Posters
« Back
Automated Parallel Derivatization Strategy with Broad Metabolite Coverage Coupled to SWATH/MS Data Acquisition for Qualitative and Quantitative Analysis
EP28761
Automated Parallel Derivatization Strategy with Broad Metabolite Coverage Coupled to SWATH/MS Data Acquisition for Qualitative and Quantitative Analysis
Submitted on 29 Jun 2018

David Ruskic, Maria Fernanda Cifuentes Girard; Renzo Picenoni, Guenter Boehm, Gérard Hopfgartner
University of Geneva Department of Analytical and Inorganic Chemistry Life Sciences Mass Spectrometry Geneva Switzerland; CTC Analytics AG Zwingen Switzerland
This poster was presented at ASMS 2018
Poster Views: 572
View poster »
Poster Abstract
Introduction
Diversity in metabolite polarity and electrospray ionization efficiency challenge the development of a single method. Chemical derivatization can significantly improve chromatographic retention time and MS response. We propose a workflow including an automated fast parallel derivatization of amines, phenols, aldehydes, alcohols and ketones followed by QUAL/QUANT SWATH/MS analysis for broad metabolite coverage.

Methods
Dansyl-chloride (DanCl), dansyl-hydrazine (Dan-N2H3) and their 13C label analogs were used as derivatization agents. Samples (49 analyte mix and urine) were derivatized with 12C reagents while standards were derivatized with 13C labeled regents using PAL RTC autosampler (CTC Analytics). The two fractions were mixed and injected onto a column-swtiching LC system. MS acquisition was performed on a TTOF6600 (Sciex) using SWATH acquisition.

Results
Polar metabolites are converted to more hydrophobic products (DanCl and Dan-N2H3 derivatives), enabling them to be separated on reverse phase liquid chromatography. The presence of a basic p-amino group on both reagents increase the electrospray response factor by a factor of 10 to 200. Primary alcohols, phenols, primary and secondary amines are derivatized with DanCl and Dan-N2H3 transforms ketones and aldehydes to hydrazones. The automated parallel derivatization enables reproducible derivatizations in a single workflow including light labeling of sample and heavy 13C labeling of metabolite mix in 15 minutes during the LC analysis of the previous sample. Collision induced dissociation generates fragments specific for the analyte, and for the light and heavy derivatized analytes and for tags (XIC m/z=171 and m/z=173). LC-SWATH/MS which collects all precursors and all fragments allowed the screening and the relative and absolute quantification (n=45) of metabolites in urine.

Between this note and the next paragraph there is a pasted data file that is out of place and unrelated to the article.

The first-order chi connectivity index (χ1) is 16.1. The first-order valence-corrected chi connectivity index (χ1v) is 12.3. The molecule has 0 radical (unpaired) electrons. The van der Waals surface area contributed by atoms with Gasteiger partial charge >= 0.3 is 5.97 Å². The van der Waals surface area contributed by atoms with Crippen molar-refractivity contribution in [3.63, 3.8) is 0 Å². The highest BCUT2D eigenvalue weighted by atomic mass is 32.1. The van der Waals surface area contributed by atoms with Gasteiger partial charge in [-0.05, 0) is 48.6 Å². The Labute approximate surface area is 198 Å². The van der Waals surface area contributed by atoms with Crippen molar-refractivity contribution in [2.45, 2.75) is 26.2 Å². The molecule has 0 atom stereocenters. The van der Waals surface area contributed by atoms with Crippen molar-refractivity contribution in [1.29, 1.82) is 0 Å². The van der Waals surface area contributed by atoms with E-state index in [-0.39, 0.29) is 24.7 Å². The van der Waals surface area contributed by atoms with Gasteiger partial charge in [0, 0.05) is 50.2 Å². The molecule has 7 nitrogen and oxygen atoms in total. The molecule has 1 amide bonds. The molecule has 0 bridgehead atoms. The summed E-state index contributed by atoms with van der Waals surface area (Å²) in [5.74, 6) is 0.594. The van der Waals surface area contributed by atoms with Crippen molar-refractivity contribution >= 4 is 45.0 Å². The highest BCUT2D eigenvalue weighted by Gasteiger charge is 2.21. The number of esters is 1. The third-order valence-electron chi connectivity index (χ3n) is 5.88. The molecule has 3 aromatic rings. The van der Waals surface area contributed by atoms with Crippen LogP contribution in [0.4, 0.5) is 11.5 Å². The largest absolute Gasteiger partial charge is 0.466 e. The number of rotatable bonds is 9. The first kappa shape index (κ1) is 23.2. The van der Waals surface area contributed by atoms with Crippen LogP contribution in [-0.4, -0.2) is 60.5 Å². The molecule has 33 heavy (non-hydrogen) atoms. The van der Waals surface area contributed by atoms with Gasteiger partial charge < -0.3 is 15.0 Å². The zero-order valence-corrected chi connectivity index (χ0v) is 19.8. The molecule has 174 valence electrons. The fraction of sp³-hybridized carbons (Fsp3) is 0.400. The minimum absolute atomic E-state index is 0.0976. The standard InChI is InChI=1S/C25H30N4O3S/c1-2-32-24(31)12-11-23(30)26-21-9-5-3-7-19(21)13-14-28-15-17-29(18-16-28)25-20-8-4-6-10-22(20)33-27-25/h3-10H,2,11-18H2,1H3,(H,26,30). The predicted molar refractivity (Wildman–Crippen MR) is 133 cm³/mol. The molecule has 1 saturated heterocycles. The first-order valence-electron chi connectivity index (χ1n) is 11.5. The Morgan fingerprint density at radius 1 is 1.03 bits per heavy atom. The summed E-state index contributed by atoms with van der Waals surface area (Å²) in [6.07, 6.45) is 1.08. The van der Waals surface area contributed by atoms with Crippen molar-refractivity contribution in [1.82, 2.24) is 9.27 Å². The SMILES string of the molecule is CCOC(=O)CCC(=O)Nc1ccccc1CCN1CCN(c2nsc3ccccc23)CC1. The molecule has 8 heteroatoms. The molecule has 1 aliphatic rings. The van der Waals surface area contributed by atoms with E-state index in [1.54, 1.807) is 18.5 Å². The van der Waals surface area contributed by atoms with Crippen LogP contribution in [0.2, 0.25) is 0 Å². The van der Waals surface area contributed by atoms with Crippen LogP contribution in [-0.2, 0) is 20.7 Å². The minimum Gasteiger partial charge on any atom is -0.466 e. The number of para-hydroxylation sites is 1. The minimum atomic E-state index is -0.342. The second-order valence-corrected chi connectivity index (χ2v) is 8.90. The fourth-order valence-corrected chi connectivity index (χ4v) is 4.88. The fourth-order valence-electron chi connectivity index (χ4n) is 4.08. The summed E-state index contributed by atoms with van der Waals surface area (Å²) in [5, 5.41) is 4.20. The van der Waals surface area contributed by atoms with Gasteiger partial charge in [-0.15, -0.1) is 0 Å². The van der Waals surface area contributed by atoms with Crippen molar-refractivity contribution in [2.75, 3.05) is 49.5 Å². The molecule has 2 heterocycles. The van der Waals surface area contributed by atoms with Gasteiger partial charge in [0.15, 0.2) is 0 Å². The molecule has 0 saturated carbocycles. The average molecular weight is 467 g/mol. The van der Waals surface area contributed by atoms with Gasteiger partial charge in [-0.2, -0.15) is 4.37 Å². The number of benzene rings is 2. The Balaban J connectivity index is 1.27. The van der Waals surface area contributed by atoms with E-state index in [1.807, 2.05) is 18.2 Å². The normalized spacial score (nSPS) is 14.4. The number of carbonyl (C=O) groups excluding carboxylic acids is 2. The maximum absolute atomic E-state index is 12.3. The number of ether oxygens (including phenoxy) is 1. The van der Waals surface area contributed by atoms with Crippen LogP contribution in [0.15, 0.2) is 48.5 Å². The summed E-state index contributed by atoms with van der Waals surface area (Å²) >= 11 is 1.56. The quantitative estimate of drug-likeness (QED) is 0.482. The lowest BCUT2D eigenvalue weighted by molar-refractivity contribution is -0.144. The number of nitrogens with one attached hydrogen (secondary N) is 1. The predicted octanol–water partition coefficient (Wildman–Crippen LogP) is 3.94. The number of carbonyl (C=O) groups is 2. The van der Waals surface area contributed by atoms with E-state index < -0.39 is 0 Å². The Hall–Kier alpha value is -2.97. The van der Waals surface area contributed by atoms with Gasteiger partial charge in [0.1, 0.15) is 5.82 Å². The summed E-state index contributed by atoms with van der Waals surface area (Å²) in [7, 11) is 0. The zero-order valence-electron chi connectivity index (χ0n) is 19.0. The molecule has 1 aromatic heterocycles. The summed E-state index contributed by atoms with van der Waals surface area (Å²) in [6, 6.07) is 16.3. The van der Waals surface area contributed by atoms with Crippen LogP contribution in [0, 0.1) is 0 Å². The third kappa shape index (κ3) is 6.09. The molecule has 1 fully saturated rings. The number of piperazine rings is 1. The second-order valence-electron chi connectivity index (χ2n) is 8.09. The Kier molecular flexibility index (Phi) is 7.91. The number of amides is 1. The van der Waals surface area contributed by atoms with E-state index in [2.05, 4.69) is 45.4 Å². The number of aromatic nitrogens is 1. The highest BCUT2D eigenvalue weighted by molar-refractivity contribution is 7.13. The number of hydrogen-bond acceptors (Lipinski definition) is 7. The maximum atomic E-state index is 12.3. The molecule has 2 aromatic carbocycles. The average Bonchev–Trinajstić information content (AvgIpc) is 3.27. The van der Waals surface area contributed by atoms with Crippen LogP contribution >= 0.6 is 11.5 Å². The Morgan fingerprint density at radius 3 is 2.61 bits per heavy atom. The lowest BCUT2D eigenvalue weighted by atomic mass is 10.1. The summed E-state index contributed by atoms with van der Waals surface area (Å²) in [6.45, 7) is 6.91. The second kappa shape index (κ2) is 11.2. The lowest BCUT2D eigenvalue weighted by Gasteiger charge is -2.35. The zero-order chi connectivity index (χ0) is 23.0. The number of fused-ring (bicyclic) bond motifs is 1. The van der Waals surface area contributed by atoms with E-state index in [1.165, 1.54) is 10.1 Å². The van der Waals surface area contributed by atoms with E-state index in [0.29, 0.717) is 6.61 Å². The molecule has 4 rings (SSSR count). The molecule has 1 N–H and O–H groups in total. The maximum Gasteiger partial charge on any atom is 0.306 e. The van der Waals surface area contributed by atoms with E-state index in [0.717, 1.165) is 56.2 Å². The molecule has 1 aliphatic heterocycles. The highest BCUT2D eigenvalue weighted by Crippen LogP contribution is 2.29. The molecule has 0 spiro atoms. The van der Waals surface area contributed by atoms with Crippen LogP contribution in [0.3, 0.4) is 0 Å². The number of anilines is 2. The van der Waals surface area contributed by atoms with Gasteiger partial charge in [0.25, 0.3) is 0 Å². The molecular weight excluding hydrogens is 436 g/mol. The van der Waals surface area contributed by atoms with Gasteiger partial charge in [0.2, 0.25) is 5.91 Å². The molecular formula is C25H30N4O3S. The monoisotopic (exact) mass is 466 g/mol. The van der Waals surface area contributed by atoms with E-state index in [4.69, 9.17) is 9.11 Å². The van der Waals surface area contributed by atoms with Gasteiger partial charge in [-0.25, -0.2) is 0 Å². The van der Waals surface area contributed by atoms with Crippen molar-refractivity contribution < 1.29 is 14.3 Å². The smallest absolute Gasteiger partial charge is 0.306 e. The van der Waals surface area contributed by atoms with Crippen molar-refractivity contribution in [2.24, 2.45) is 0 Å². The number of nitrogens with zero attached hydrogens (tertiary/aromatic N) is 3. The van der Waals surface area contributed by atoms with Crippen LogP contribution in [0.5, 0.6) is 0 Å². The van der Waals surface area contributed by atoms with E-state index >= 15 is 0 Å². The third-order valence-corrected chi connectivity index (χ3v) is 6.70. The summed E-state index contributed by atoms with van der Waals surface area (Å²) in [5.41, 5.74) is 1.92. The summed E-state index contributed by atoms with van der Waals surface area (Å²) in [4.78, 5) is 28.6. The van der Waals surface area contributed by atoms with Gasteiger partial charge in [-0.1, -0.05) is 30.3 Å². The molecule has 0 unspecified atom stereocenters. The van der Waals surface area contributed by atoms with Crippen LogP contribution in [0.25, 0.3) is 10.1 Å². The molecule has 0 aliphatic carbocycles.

Conclusion
Labelled reagents enable to generate adequate standards for amines, phenols, aldehydes, alcohols and ketones. Automation was found to be key for reproduciblility and is performed on-line prior LC analysis. In a batch, sample preparation and sample analysis are overlaid resulting in a significant gain of time. Dansyl-chloride and dansyl-hydrazine were found to be ideal for light/heavy labeling, improved LC retention, improved MS response and MS/MS tag

D. Siegel, A.C. Meinema, H. Permentier, G. Hopfgartner, R. Bischoff, Anal Chem, 86 (2014) 5089-5100
Report abuse »
Questions
Ask the author a question about this poster.
Ask a Question »

Creative Commons

Related Posters


NEW INSULAR RED PROPOLIS FROM COLOMBIA: BOTANICAL ORIGIN, BIOLOGICAL AND CHEMICAL MARKERS
Salamanca Grosso, G.; Osorio Tangafarife, M.P.

Caracterización de propóleo rojo de la zona insular de San Andrés, Colombia, mediante resonancia magnética nuclear protónica
Guillermo Salamanca Grosso; Monica Patricia Osorio Tangarife; David Fernando García Mendez; Julien Wist

Unique Users-Initiated Biotransformation Reactions for Analysis of Xenobiotic Metabolism
Richard Lee, Rytis Kubilius, Vitaly Lashin, Alexandr Sakharov, Anne Marie Smith

Automated Deformulation of LC/MS and GC/MS Data through Database Searching
Anne Marie Smith, Richard Lee, Artsiom Piatrouski, Andrey Paramonov, Vitaly Lashin

Screening of Common Spices Against Multi-Drug Resistant Mycobacterium tuberculosis
Swati Singh1, Arpita Batta1,2,  Maria Kulsoom1, T. N. Dhole2, B. N. Mishra1, Vineeta Singh1